G.R. No. 900. February 14, 1903

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1 Phil. 729

[ G.R. No. 900. February 14, 1903 ]




It appears that the act with which the accused is charged is that he, while commanding officer of a column of the Filipino army operating in the Island of Marinduque, at a time when he had in his possession an American prisoner of war, having ordered a retreat on account of the immediate presence of the enemy, and considering that the prisoner owing to his weak condition could not keep up with the forced marches of the column, and that in case of his being left where he was he might indicate the direction taken by the column and thus expose it to the danger of falling into the hands of the enemy, directed that this prisoner be executed, an act which unquestionably constitutes a violation of the laws of war.

The purpose of the proclamation of amnesty in favor of the “insurgents who have been until recently resisting the authority and sovereignty of the United States” is “to relieve them from the penalty to which they might have rendered themselves liable by reason of their participation in the insurrections mentioned and by reason of having committed during such insurrections acts in violation of the law.”

With regard to LardizabaFs participation in the insurrection it was not necessary for him to avail himself of the benefits of the amnesty inasmuch as he had voluntarily surrendered prior to the promulgation thereof. He was prosecuted on a criminal charge for an act done by him during the insurrection, but this was not an isolated act such as a “political offense committed during the insurrection pursuant to orders issued by the civil or military insurrectionary authorities,” but was a measure which, whether necessary or not, was inherent in the military operations for the preservation of the troops commanded by him and of which he was the supreme officer on that island. It was an act which, while from the standpoint of military law might be regarded as one of cruelty, was at the same time one depending absolutely upon the discretion of an officer in charge of a command for securing the safety of the troops under his control and constitutes no other offense than that of sedition, within which term the war itself is included by the letter and spirit of the proclamation. Therefore as the principal offenses of treason and sedition, committed by those who, by reason of their participation in the insurrections mentioned, were undergoing prosecution at the time of the publication of the amnesty proclamation fall within its scope, and as the accused took part against the United States in the insurrection by placing himself at the head of an armed troop, which in his judgment could not be saved from falling into the hands of the enemy except by means of the removal of a prisoner of war who could have put upon the tracks of the retreating forces the army which was entering the island, he is in our opinion guilty of an act which, although a violation of the laws of war, is one which was inherent in his military operations, and in consequence must be considered as an act of sedition. Lardizabal is, therefore, entitled to the benefits of the amnesty proclamation.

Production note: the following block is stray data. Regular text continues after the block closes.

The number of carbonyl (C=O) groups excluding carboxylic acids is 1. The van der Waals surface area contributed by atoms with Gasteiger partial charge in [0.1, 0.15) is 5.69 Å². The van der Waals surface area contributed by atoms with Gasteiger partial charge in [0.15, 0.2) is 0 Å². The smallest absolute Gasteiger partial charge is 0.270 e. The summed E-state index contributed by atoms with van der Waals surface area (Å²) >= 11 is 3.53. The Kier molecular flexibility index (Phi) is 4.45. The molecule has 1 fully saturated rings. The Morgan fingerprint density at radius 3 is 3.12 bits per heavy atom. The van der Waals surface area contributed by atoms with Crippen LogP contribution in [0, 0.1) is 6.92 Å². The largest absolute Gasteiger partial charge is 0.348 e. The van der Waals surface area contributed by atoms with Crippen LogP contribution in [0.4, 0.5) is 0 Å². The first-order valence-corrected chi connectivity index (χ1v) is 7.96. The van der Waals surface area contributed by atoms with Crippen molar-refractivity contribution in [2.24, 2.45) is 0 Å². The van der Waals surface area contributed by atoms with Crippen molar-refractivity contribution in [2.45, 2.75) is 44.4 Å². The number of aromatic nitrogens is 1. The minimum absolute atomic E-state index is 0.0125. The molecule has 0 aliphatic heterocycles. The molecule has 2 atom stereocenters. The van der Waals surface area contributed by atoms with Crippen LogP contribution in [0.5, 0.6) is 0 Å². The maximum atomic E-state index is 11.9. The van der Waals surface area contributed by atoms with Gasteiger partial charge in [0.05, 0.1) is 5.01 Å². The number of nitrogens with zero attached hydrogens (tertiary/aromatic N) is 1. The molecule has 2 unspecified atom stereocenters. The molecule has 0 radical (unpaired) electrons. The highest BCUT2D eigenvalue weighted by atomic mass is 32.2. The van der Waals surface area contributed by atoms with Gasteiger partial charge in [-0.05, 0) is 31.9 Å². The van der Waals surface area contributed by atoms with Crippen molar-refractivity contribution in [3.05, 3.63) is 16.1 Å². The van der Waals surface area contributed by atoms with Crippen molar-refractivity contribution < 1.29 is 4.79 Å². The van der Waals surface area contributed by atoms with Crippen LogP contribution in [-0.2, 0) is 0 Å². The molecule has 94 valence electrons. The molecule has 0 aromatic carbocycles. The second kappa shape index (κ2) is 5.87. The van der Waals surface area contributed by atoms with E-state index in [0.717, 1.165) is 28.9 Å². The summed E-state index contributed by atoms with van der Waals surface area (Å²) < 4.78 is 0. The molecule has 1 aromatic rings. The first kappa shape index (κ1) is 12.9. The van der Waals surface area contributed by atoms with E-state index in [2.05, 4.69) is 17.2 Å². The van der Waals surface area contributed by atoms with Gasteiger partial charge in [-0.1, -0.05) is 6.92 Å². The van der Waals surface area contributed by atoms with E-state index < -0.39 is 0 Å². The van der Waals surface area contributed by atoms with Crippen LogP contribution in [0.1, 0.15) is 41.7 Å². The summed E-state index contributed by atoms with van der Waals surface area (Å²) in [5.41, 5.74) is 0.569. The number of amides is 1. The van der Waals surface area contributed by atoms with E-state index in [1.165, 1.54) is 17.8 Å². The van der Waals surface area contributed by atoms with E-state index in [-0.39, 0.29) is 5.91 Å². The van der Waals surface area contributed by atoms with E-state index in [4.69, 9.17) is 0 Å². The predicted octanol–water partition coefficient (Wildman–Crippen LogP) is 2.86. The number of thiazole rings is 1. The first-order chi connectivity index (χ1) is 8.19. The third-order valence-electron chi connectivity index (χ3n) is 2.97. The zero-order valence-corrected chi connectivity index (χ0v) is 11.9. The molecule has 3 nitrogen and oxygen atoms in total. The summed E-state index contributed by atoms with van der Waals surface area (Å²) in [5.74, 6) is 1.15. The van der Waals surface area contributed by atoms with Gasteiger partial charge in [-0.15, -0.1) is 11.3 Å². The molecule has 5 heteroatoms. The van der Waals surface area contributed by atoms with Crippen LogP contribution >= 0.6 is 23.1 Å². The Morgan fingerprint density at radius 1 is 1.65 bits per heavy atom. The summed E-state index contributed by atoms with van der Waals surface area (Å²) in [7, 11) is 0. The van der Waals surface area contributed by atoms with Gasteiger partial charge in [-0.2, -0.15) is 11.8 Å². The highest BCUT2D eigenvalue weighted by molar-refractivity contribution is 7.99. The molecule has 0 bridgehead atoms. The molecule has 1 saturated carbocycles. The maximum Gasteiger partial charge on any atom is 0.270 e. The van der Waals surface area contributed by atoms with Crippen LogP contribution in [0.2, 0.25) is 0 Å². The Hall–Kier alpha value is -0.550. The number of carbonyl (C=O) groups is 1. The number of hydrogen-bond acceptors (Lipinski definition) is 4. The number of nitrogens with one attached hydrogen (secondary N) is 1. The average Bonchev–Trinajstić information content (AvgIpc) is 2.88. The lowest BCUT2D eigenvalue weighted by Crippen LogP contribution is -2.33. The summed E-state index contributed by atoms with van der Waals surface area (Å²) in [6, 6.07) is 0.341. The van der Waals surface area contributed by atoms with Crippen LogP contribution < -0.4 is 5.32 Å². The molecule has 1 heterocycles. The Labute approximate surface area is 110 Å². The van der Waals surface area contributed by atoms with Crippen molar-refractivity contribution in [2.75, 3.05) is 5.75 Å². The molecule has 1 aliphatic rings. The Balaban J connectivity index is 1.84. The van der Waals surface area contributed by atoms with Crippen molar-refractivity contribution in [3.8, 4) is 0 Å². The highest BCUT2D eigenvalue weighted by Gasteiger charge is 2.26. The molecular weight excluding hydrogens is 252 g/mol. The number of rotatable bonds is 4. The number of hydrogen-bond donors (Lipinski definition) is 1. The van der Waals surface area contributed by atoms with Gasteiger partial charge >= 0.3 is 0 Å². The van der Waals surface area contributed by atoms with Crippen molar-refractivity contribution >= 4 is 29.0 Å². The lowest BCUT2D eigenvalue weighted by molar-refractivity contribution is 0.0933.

We therefore hold that he is entitled to the amnesty, upon condition of taking the oath prescribed by the proclamation, upon which the criminal case brought against him for murder shall be dismissed.

Torres and Cooper, JJ., concur.

Ladd J., concurs in the results of this opinion.

Willard, J., dissents.

Date created: April 14, 2014


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